11. A method of logical interfacing as recited in claim 9 wherein said first or second query comprise querying via a plurality of filters including at least one of demographics, vitals and prescriptions.

12. A method of logical interfacing as recited in claim 9 wherein said first or second query comprise querying via a plurality of filters including at least one of prescriptions and immunizations.

13. A method of logical interfacing as recited in claim 9 wherein said first or second query comprise querying via a plurality of filters including at least one of an ICD code or a CPT code.

14. A method of logical interfacing as recited in claim 9 wherein said first or second query comprise querying via a plurality of filters including at least one of a medical history and encounters/visits.

15. A method of logical interfacing as recited in claim 9 further comprising interfacing to an external database including one of a federal agency, a state agency and a research organization.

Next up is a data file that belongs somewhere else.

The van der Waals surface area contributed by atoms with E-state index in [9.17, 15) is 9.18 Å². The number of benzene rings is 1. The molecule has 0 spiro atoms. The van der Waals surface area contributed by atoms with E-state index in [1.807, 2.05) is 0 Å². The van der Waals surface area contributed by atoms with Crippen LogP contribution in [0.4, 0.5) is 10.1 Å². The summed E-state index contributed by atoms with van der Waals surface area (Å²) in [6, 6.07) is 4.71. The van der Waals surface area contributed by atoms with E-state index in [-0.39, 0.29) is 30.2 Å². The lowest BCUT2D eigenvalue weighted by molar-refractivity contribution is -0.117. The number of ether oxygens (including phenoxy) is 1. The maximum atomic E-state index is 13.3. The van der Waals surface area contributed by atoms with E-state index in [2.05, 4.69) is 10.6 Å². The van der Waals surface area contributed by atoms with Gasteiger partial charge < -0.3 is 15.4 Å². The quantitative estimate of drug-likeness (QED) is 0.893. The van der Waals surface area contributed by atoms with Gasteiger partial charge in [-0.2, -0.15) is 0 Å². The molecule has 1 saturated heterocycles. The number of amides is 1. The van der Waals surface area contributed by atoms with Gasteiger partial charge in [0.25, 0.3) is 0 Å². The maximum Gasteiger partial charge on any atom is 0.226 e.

16. A method of logical interfacing as recited in claim 10 further comprising broadcasting a message to all patients identified responsive to a query via said patient portal.

17. Computer readable media for performing the method of claim 9.

18. A system comprising an electronic medical records subsystem and a centralized database, the centralized database collecting medical query result data from at least one subsystem, the centralized database for permitting the generation of a medical alert directed to patients associated with the at least one medical records subsystem responsive to the medical query result data.

19. A system as recited in claim 18 further comprising a patient portal of the electronic records subsystem for providing a personal patient alert.